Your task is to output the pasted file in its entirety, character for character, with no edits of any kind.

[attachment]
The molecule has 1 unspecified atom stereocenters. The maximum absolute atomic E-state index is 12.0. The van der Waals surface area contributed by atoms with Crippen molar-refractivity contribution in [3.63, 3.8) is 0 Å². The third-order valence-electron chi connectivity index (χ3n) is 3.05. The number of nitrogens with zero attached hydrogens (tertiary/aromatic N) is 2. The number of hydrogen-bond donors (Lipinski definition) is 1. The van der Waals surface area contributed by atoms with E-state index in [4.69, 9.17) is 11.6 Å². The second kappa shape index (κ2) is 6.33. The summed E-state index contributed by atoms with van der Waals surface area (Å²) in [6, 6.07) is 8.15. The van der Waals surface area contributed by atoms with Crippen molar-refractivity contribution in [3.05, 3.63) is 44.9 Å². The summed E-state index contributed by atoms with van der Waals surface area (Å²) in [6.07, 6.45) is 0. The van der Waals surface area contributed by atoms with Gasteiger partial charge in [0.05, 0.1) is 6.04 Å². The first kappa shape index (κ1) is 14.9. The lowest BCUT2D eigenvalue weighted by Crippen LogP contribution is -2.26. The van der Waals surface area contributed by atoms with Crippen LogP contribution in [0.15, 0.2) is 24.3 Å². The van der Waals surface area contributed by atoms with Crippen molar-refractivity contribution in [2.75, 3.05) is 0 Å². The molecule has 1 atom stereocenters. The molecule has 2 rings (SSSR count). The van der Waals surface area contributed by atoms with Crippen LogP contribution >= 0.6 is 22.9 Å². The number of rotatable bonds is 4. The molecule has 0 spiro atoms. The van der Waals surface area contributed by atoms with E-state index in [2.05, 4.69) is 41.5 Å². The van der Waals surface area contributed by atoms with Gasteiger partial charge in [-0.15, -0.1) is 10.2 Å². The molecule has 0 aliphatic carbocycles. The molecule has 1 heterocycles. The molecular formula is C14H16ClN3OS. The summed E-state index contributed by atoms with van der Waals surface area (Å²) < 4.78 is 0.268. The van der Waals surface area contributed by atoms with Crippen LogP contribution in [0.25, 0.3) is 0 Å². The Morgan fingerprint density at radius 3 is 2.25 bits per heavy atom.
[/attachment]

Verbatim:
The molecule has 1 unspecified atom stereocenters. The maximum absolute atomic E-state index is 12.0. The van der Waals surface area contributed by atoms with Crippen molar-refractivity contribution in [3.63, 3.8) is 0 Å². The third-order valence-electron chi connectivity index (χ3n) is 3.05. The number of nitrogens with zero attached hydrogens (tertiary/aromatic N) is 2. The number of hydrogen-bond donors (Lipinski definition) is 1. The van der Waals surface area contributed by atoms with E-state index in [4.69, 9.17) is 11.6 Å². The second kappa shape index (κ2) is 6.33. The summed E-state index contributed by atoms with van der Waals surface area (Å²) in [6, 6.07) is 8.15. The van der Waals surface area contributed by atoms with Crippen molar-refractivity contribution in [3.05, 3.63) is 44.9 Å². The summed E-state index contributed by atoms with van der Waals surface area (Å²) in [6.07, 6.45) is 0. The van der Waals surface area contributed by atoms with Gasteiger partial charge in [0.05, 0.1) is 6.04 Å². The first kappa shape index (κ1) is 14.9. The lowest BCUT2D eigenvalue weighted by Crippen LogP contribution is -2.26. The van der Waals surface area contributed by atoms with Crippen LogP contribution in [0.15, 0.2) is 24.3 Å². The van der Waals surface area contributed by atoms with Crippen molar-refractivity contribution in [2.75, 3.05) is 0 Å². The molecule has 1 atom stereocenters. The molecule has 2 rings (SSSR count). The van der Waals surface area contributed by atoms with Crippen LogP contribution >= 0.6 is 22.9 Å². The number of rotatable bonds is 4. The molecule has 0 spiro atoms. The van der Waals surface area contributed by atoms with E-state index in [2.05, 4.69) is 41.5 Å². The van der Waals surface area contributed by atoms with Gasteiger partial charge in [-0.15, -0.1) is 10.2 Å². The molecule has 0 aliphatic carbocycles. The molecule has 1 heterocycles. The molecular formula is C14H16ClN3OS. The summed E-state index contributed by atoms with van der Waals surface area (Å²) < 4.78 is 0.268. The van der Waals surface area contributed by atoms with Crippen LogP contribution in [0.25, 0.3) is 0 Å². The Morgan fingerprint density at radius 3 is 2.25 bits per heavy atom.